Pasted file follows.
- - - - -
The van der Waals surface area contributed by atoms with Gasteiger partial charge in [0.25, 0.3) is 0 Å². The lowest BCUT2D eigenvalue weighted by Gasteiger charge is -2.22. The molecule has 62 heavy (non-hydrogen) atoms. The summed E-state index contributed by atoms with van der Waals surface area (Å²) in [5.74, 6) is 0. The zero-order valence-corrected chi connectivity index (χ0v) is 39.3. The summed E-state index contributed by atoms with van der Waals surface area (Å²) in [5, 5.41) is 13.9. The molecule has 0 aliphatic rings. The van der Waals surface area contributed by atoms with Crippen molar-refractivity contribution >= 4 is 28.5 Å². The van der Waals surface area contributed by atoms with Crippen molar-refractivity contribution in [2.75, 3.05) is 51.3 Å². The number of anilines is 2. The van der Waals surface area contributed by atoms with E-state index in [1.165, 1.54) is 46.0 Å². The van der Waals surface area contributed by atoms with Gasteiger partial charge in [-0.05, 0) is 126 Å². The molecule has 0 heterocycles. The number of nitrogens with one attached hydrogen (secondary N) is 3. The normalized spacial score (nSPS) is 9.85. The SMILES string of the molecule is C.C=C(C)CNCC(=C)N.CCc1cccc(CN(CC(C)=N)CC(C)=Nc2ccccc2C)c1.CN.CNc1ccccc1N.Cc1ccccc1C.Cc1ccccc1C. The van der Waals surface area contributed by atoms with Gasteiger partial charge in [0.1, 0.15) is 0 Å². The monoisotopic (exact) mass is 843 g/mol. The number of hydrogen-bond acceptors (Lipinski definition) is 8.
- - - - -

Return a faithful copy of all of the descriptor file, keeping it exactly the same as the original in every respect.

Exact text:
The van der Waals surface area contributed by atoms with Gasteiger partial charge in [0.25, 0.3) is 0 Å². The lowest BCUT2D eigenvalue weighted by Gasteiger charge is -2.22. The molecule has 62 heavy (non-hydrogen) atoms. The summed E-state index contributed by atoms with van der Waals surface area (Å²) in [5.74, 6) is 0. The zero-order valence-corrected chi connectivity index (χ0v) is 39.3. The summed E-state index contributed by atoms with van der Waals surface area (Å²) in [5, 5.41) is 13.9. The molecule has 0 aliphatic rings. The van der Waals surface area contributed by atoms with Crippen molar-refractivity contribution >= 4 is 28.5 Å². The van der Waals surface area contributed by atoms with Crippen molar-refractivity contribution in [2.75, 3.05) is 51.3 Å². The number of anilines is 2. The van der Waals surface area contributed by atoms with E-state index in [1.165, 1.54) is 46.0 Å². The van der Waals surface area contributed by atoms with Gasteiger partial charge in [-0.05, 0) is 126 Å². The molecule has 0 heterocycles. The number of nitrogens with one attached hydrogen (secondary N) is 3. The normalized spacial score (nSPS) is 9.85. The SMILES string of the molecule is C.C=C(C)CNCC(=C)N.CCc1cccc(CN(CC(C)=N)CC(C)=Nc2ccccc2C)c1.CN.CNc1ccccc1N.Cc1ccccc1C.Cc1ccccc1C. The van der Waals surface area contributed by atoms with Gasteiger partial charge in [0.1, 0.15) is 0 Å². The monoisotopic (exact) mass is 843 g/mol. The number of hydrogen-bond acceptors (Lipinski definition) is 8.